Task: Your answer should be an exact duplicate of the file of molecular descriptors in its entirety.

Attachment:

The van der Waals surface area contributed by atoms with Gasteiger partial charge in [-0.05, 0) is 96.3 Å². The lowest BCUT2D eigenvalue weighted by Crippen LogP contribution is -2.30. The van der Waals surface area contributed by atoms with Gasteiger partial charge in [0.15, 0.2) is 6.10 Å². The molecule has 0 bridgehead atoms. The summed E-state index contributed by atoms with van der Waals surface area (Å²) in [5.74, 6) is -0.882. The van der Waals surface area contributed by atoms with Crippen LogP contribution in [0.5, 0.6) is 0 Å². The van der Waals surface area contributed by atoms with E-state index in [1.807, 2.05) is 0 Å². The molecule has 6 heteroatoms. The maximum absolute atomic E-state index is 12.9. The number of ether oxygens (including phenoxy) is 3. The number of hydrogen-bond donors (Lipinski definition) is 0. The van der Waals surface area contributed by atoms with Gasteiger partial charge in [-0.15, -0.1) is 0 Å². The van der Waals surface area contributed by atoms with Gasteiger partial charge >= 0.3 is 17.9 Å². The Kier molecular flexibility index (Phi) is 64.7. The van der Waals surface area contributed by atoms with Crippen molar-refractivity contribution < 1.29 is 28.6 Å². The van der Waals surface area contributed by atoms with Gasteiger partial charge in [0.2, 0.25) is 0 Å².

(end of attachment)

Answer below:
The van der Waals surface area contributed by atoms with Gasteiger partial charge in [-0.05, 0) is 96.3 Å². The lowest BCUT2D eigenvalue weighted by Crippen LogP contribution is -2.30. The van der Waals surface area contributed by atoms with Gasteiger partial charge in [0.15, 0.2) is 6.10 Å². The molecule has 0 bridgehead atoms. The summed E-state index contributed by atoms with van der Waals surface area (Å²) in [5.74, 6) is -0.882. The van der Waals surface area contributed by atoms with Crippen LogP contribution in [0.5, 0.6) is 0 Å². The van der Waals surface area contributed by atoms with E-state index in [1.807, 2.05) is 0 Å². The molecule has 6 heteroatoms. The maximum absolute atomic E-state index is 12.9. The number of ether oxygens (including phenoxy) is 3. The number of hydrogen-bond donors (Lipinski definition) is 0. The van der Waals surface area contributed by atoms with Gasteiger partial charge in [-0.15, -0.1) is 0 Å². The van der Waals surface area contributed by atoms with Gasteiger partial charge >= 0.3 is 17.9 Å². The Kier molecular flexibility index (Phi) is 64.7. The van der Waals surface area contributed by atoms with Crippen molar-refractivity contribution < 1.29 is 28.6 Å². The van der Waals surface area contributed by atoms with Gasteiger partial charge in [0.2, 0.25) is 0 Å².